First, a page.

About this course: Functional programming is becoming increasingly widespread in industry. This trend is driven by the adoption of Scala as the main programming language for many applications. Scala is the implementation language of many important frameworks, including Apache Spark, Kafka, and Akka. It provides the core infrastructure for sites such as Twitter, Tumblr and also Coursera. In this course you will discover the elements of the functional programming style and learn how to apply them usefully in your daily programming tasks.
R is considered as lingua franca of Data Science. Candidates with expertise in R programming language are in exceedingly high demand and paid lucratively in Data Science. IEEE has repeatedly ranked R as one of the top and most popular Programming Languages. Almost every Data Science and Machine Learning job posted globally mentions the requirement for R language proficiency. All the top ranked universities like MIT have included R in their respective Data Science courses curriculum.
There have been a lot of surveys over the past few years on the educational background of data scientists. As a result, there have also been many different results. In the O'Reilly Data Science Salary Survey of 2014, about 28% of the respondents had a Bachelor's degree, while 44% had a Master's degree and 20% had a Ph.D. Common fields that data scientists have as backgrounds are mathematics/Statistics, Computer Sciences, and Engineering. The results that are represented in the infographic are from 2016. They are very similar to the ones of the O'Reilly survey.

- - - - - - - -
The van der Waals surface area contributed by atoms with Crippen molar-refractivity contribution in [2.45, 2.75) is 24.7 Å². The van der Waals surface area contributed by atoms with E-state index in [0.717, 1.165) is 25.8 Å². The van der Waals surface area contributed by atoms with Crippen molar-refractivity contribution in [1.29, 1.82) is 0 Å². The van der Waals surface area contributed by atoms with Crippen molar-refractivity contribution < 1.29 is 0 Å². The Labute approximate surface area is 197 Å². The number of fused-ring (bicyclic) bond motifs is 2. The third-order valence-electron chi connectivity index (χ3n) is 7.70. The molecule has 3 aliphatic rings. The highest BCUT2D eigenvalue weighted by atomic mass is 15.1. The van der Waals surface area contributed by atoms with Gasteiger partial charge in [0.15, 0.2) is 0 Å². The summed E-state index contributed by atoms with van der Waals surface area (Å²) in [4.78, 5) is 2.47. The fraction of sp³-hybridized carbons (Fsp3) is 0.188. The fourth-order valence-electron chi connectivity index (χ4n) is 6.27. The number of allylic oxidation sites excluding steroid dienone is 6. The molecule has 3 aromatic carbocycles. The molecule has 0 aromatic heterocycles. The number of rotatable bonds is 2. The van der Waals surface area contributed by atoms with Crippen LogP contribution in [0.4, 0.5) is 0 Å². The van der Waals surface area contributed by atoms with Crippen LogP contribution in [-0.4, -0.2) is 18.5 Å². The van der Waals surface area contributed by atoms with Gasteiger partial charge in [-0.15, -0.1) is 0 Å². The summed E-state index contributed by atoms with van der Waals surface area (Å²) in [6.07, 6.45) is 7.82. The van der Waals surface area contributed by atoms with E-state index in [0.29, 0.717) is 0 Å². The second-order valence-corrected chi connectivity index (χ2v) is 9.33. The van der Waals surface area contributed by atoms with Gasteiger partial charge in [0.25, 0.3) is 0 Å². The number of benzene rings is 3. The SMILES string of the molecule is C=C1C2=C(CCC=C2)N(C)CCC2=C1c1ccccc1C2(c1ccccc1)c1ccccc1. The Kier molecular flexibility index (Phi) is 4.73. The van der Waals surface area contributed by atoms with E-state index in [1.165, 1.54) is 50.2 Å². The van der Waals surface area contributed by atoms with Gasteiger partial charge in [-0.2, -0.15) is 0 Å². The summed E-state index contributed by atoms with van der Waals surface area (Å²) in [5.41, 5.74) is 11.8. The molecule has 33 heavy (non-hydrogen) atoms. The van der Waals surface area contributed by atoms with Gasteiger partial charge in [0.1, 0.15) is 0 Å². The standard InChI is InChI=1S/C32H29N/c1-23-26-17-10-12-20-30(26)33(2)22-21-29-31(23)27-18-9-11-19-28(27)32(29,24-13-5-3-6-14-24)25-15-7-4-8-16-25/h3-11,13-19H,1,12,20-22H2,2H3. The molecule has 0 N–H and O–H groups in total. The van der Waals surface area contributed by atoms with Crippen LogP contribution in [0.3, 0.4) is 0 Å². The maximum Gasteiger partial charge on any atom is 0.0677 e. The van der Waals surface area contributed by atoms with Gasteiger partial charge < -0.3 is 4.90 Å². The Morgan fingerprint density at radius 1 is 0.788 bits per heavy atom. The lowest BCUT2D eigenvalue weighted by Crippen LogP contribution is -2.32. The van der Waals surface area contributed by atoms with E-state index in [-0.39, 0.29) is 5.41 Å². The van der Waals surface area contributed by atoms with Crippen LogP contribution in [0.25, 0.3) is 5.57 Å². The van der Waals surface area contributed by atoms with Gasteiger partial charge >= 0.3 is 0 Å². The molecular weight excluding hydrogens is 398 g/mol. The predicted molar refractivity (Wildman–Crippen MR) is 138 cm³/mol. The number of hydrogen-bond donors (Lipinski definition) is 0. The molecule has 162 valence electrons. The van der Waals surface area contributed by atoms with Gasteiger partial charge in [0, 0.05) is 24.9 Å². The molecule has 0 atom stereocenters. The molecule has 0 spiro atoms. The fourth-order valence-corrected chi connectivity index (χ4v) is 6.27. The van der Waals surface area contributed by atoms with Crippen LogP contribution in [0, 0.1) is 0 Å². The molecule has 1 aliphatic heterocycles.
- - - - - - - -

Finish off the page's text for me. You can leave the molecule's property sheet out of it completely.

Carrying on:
Recitations from Tel-Aviv University introductory course to computer science, assembled as IPython notebooks by Yoav Ram. Exploratory Computing with Python, a set of 15 Notebooks that cover exploratory computing, data analysis, and visualization. No prior programming knowledge required. Each Notebook includes a number of exercises (with answers) that should take less than 4 hours to complete. Developed by Mark Bakker for undergraduate engineering students at the Delft University of Technology.
We present a new method for automatically providing feedback for introductory programming problems. In order to use this method, we need a reference implementation of the assignment, and an error model consisting of potential corrections to errors that students might make. Using this information, the system automatically derives minimal corrections to student's incorrect solutions, providing them with a quantifiable measure of exactly how incorrect a given solution was, as well as feedback about what they did wrong. We introduce a simple language for describing error models in terms of correction rules, and formally define a rule-directed translation strategy that reduces the problem of finding minimal corrections in an incorrect program to the problem of synthesizing a correct program from a sketch. We have evaluated our system on thousands of real student attempts obtained from 6.00 and 6.00x. Our results show that relatively simple error models can correct on average 65% of all incorrect submissions.